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Although chronic total occlusions (CTOs) are a common coronary angiographic finding, with an incidence reaching >25%, a disproportionately smaller portion of patients are treated with percutaneous coronary intervention (PCI), comprising 8% of the overall PCI volume.1 There appear to be at least two important issues that are associated with the existing discrepancy between the occurrence of CTO and the rate of CTO PCI in contemporary clinical practice. First, percutaneous CTO recanalisation is often considered to be technically difficult, resource-demanding and time-demanding, with a complication rate exceeding that of a non-CTO PCI. However, recent advances in the interventional technique, both antegrade and retrograde, including the hybrid algorithm, have resulted in >90% procedural success rates, while being associated with a low occurrence of major complications, such as cardiac tamponade, myocardial infarction and death (all well below 1%).1 Second, the evidence base regarding clinical benefits of CTO PCI over medical therapy has largely been confined to observational data, stemming mainly from retrospective comparisons of clinical outcomes in patients with successful versus failed CTO PCI,1 whereas randomised studies evaluating the effects of PCI versus medical therapy for CTO have been scarce. Notwithstanding the currently insufficient randomised evidence base, the clinical appeal of CTO PCI seems to, at least in part, rest on the notion of achieving percutaneous complete revascularisation in patients with significant coronary artery disease as incomplete revascularisation has been linked to impaired prognosis.2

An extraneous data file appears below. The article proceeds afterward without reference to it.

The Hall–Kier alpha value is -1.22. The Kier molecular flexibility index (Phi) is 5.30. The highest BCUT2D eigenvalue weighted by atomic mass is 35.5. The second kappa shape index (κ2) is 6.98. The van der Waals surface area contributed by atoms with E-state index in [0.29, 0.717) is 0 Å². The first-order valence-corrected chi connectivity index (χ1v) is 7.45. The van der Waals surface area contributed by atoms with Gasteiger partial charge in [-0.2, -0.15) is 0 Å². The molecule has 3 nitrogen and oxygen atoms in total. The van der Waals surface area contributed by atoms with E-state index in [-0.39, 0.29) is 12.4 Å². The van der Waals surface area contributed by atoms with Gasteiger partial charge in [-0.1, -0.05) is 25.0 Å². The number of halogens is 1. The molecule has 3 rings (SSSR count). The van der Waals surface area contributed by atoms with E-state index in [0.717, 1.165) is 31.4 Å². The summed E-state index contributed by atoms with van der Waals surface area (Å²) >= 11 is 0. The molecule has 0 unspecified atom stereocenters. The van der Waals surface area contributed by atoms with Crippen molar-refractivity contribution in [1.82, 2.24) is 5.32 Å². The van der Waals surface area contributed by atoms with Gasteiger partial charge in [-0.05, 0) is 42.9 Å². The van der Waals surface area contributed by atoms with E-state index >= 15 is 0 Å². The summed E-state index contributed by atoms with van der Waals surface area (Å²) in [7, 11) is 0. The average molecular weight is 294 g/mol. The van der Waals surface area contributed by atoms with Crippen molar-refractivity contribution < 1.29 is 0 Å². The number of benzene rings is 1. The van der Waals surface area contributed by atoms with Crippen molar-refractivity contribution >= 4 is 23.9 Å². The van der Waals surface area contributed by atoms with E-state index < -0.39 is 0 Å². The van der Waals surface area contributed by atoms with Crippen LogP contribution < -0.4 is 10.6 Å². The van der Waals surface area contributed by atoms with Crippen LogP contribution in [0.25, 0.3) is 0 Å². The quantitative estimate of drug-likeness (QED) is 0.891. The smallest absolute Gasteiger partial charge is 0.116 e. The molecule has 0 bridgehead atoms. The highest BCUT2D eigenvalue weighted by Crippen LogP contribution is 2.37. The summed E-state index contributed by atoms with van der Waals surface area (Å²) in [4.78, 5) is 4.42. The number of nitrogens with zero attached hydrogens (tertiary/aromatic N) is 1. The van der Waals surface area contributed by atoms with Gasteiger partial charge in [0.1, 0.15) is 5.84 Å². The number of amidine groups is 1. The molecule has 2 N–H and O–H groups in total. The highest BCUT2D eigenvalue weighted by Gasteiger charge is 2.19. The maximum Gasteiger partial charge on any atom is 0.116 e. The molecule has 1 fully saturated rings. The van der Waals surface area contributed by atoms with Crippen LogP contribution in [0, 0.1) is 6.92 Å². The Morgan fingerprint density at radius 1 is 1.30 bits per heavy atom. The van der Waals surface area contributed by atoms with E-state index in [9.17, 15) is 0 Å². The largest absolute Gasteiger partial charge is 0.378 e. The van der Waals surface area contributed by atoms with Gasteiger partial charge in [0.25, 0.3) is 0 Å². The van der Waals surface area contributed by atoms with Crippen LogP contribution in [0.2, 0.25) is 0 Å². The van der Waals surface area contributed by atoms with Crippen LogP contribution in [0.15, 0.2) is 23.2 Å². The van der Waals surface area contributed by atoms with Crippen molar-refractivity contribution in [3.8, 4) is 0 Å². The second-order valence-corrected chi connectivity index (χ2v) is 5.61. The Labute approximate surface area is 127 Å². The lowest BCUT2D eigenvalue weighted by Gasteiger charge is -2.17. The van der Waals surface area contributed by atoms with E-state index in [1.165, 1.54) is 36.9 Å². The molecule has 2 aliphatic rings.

In their Heart manuscript, Elias et al3 present long-term data of the hitherto only randomised controlled trial evaluating the effects of CTO PCI versus conservative management, published in a peer-review journal. Moreover, this was the first study to randomly investigate the value of PCI for a non-culprit CTO, …
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